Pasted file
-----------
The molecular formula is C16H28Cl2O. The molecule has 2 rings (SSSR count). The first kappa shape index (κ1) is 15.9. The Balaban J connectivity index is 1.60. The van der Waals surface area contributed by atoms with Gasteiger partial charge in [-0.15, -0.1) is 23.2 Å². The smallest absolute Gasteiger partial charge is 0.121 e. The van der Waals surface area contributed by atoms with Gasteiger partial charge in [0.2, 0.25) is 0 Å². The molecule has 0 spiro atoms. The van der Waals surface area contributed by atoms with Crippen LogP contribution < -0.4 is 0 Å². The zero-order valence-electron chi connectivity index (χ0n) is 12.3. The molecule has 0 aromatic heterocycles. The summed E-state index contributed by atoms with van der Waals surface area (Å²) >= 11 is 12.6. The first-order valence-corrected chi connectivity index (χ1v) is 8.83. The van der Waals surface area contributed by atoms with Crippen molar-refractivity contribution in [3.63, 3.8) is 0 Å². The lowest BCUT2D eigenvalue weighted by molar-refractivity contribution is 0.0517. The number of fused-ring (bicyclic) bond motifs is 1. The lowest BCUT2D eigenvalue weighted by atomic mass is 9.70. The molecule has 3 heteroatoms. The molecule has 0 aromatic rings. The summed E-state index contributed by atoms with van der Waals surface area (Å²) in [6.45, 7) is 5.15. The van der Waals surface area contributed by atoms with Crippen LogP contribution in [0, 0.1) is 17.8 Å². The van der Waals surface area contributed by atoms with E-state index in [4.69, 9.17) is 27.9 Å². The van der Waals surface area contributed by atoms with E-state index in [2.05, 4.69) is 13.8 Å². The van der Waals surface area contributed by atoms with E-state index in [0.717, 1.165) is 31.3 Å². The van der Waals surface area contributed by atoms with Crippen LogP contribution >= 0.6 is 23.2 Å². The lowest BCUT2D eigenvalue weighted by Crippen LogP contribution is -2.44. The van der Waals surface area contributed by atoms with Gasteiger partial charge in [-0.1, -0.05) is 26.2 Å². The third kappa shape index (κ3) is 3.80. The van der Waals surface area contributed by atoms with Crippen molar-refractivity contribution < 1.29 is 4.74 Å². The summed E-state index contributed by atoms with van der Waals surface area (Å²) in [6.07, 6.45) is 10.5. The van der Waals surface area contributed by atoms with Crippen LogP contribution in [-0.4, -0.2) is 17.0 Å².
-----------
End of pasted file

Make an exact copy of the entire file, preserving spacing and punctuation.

The molecular formula is C16H28Cl2O. The molecule has 2 rings (SSSR count). The first kappa shape index (κ1) is 15.9. The Balaban J connectivity index is 1.60. The van der Waals surface area contributed by atoms with Gasteiger partial charge in [-0.15, -0.1) is 23.2 Å². The smallest absolute Gasteiger partial charge is 0.121 e. The van der Waals surface area contributed by atoms with Gasteiger partial charge in [0.2, 0.25) is 0 Å². The molecule has 0 spiro atoms. The van der Waals surface area contributed by atoms with Crippen LogP contribution < -0.4 is 0 Å². The zero-order valence-electron chi connectivity index (χ0n) is 12.3. The molecule has 0 aromatic heterocycles. The summed E-state index contributed by atoms with van der Waals surface area (Å²) >= 11 is 12.6. The first-order valence-corrected chi connectivity index (χ1v) is 8.83. The van der Waals surface area contributed by atoms with Crippen molar-refractivity contribution in [3.63, 3.8) is 0 Å². The lowest BCUT2D eigenvalue weighted by molar-refractivity contribution is 0.0517. The number of fused-ring (bicyclic) bond motifs is 1. The lowest BCUT2D eigenvalue weighted by atomic mass is 9.70. The molecule has 3 heteroatoms. The molecule has 0 aromatic rings. The summed E-state index contributed by atoms with van der Waals surface area (Å²) in [6.45, 7) is 5.15. The van der Waals surface area contributed by atoms with Crippen LogP contribution in [0, 0.1) is 17.8 Å². The van der Waals surface area contributed by atoms with E-state index in [4.69, 9.17) is 27.9 Å². The van der Waals surface area contributed by atoms with E-state index in [2.05, 4.69) is 13.8 Å². The van der Waals surface area contributed by atoms with E-state index in [0.717, 1.165) is 31.3 Å². The van der Waals surface area contributed by atoms with Crippen LogP contribution >= 0.6 is 23.2 Å². The lowest BCUT2D eigenvalue weighted by Crippen LogP contribution is -2.44. The van der Waals surface area contributed by atoms with Gasteiger partial charge in [-0.1, -0.05) is 26.2 Å². The third kappa shape index (κ3) is 3.80. The van der Waals surface area contributed by atoms with Crippen molar-refractivity contribution < 1.29 is 4.74 Å². The summed E-state index contributed by atoms with van der Waals surface area (Å²) in [6.07, 6.45) is 10.5. The van der Waals surface area contributed by atoms with Crippen LogP contribution in [-0.4, -0.2) is 17.0 Å².